Do motorsport’s rising stars have a future in Formula One?

Jawad Yaqub Roar Guru

By Jawad Yaqub, Jawad Yaqub is a Roar Guru

Tagged:
 , ,

2 Have your say

    Each year a select bunch of up and coming drivers earn the privilege to test Formula One machinery in the hope of one day climbing to the summit of the world’s premier open-wheel category.

    In-season testing days, such as the ones recently concluded in Hungary, allow Formula One teams to sample what the future might hold for themselves and for the sport.

    Some, such as Charles Leclerc, who currently leads the F2 feeder championship and tested strongly for Ferrari in Hungary, are already held in high regard – 19-year-old Leclerc is tipped by 2007 world champion Kimi Räikkönen as a future star for the Scuderia.

    Similarly, 17-year-old McLaren junior driver Lando Norris is hailed as a star of the future by the team’s racing director Eric Boullier following the Briton’s impressive testing debut in Hungary.

    Such talent in development makes for a future worth salivating over for Formula One, particularly when once-in-a-generation 19-year-old Max Verstappen already occupies a place on the grid and is earmarked as a multiple world champion.

    That said, it’s concerning to look at how such a volume of young drivers might actually make it onto the Formula One grid from their current positions in the various junior formulae.

    No graduate of GP2, now Formula Two, has gone on to win the Formula One world championship since Nico Rosberg and Lewis Hamilton, who claimed their junior crowns in 2005 and 2006 respectively.

    Sobering stuff, especially when considering the breadth of talent on offer in Formula two alone, let alone other categories like the Renault Sport Series or even Super Formula in Japan, the latter of which incumbent McLaren driver Stoffel Vandoorne contended in his wait for a Formula One berth, as reigning GP2 champion Pierre Gasly is doing now.

    GP2 champions following Rosberg and Hamilton have had chequered experiences in Formula One. Nico Hulkenberg and Romain Grosjean stand as the two who have cut it long term, while the 2014 series champ Jolyon Palmer has endured a maligned career to date.

    Whether this issue is inherent in the current structure of the feeder categories leading into Formula One or whether that space on the Formula One grid is extremely limited, either way it is disappointing to see these young drivers either being chewed out of the system early or having their careers stall in the midfield.

    The purpose of the Toro Rosso junior squad was to prep the energy drinks giant’s incoming young drivers and filter them up to the championship winning team, Red Bull Racing. However, with the remarkable Carlos Sainz nearing what could be a fourth campaign at Faenza, his young career is being put in jeopardy through Toro Rosso’s obsolescence.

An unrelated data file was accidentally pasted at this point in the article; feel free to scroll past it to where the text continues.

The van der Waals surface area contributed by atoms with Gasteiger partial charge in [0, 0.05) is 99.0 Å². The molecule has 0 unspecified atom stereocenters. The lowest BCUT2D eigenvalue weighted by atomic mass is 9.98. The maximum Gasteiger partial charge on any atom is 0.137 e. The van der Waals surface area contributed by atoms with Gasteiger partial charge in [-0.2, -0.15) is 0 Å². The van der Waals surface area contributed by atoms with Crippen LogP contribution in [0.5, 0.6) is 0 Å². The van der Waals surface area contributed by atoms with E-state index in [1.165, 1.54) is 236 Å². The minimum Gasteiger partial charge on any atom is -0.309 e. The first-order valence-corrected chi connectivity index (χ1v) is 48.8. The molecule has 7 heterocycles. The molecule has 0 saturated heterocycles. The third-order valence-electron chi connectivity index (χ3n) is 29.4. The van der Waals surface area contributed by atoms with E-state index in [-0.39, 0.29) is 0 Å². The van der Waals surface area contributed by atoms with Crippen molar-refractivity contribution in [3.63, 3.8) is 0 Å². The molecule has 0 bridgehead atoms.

Red Bull itself has dropped many drivers from its Formula One ranks who have gone on to attain success elsewhere. Sebastien Buemi, who drove for Toro Rosso until the end of 2011, has gone on to win the World Endurance Championship title in 2014 and the Formula E title in 2015-16.

    It is felt that if they were to have found refuge somewhere else in Formula One, they could have had a presence on the grid.

    There’s no doubt that a time will come when current members of the grid will have to bid Formula One adieu, but until there is availability, the likes of Leclerc and Norris will just have to bide their time in development while Verstappen continues to collect the accolades.

    With the depth of talent in the making, the future of Formula One is safe as far as drivers are concerned – though its pathways and vacancies need to be addressed, because with further streamlining Leclerc, Norris and Antonio Giovinazzi will be on the grid sooner.

    Oldest | Newest | Most Recent

    The Crowd Says (2)

    • Roar Guru

      August 17th 2017 @ 1:35pm
      Bayden Westerweller said | August 17th 2017 @ 1:35pm | ! Report

      It again returns to the notion of yesterday’s generation remaining on the grid when they’re well past it. Massa continued out of circumstance and necessity to appease Williams’ commercial considerations alongside Stroll, whilst Alonso undoubtedly deserves his place on the grid as long as he wants to be there.

      Red Bull is guilty of halting the organic progression – albeit on an insular level in that they will only ever promote internally, with the incumbency of its Toro Rosso roster purely to cover the bases for any moves two or three years away.

      The bieffect of this not only denies the next generation from entering at the appropriate time, it also neuters the careers of those stranded in the purgatory of STR rather than being allowed to spread their wings elsewhere, by which time they’re stale.

      In all, this can only lead to a mediocre subsequent generation, whether they’re currently on the grid or awaiting their opportunity, which has been deprived of the experience at the natural transition phases.

      • Roar Guru

        August 18th 2017 @ 6:48am
        Jawad Yaqub said | August 18th 2017 @ 6:48am | ! Report

        The solution would probably be to have more ‘Minardi’ type outfits as Guenther Steiner has recently stated. The grid does look quite bare in comparison to 2010, when there was 12 teams and 24 drivers. Even the addition of two new teams in any capacity would alleviate the strain on the current 20 places and allow for more new drivers (that are deserving) to make their way onto the grid.

    Have Your Say



    If not logged in, please enter your name and email before submitting your comment. Please review our comments policy before posting on the Roar.

    Explore:
    , ,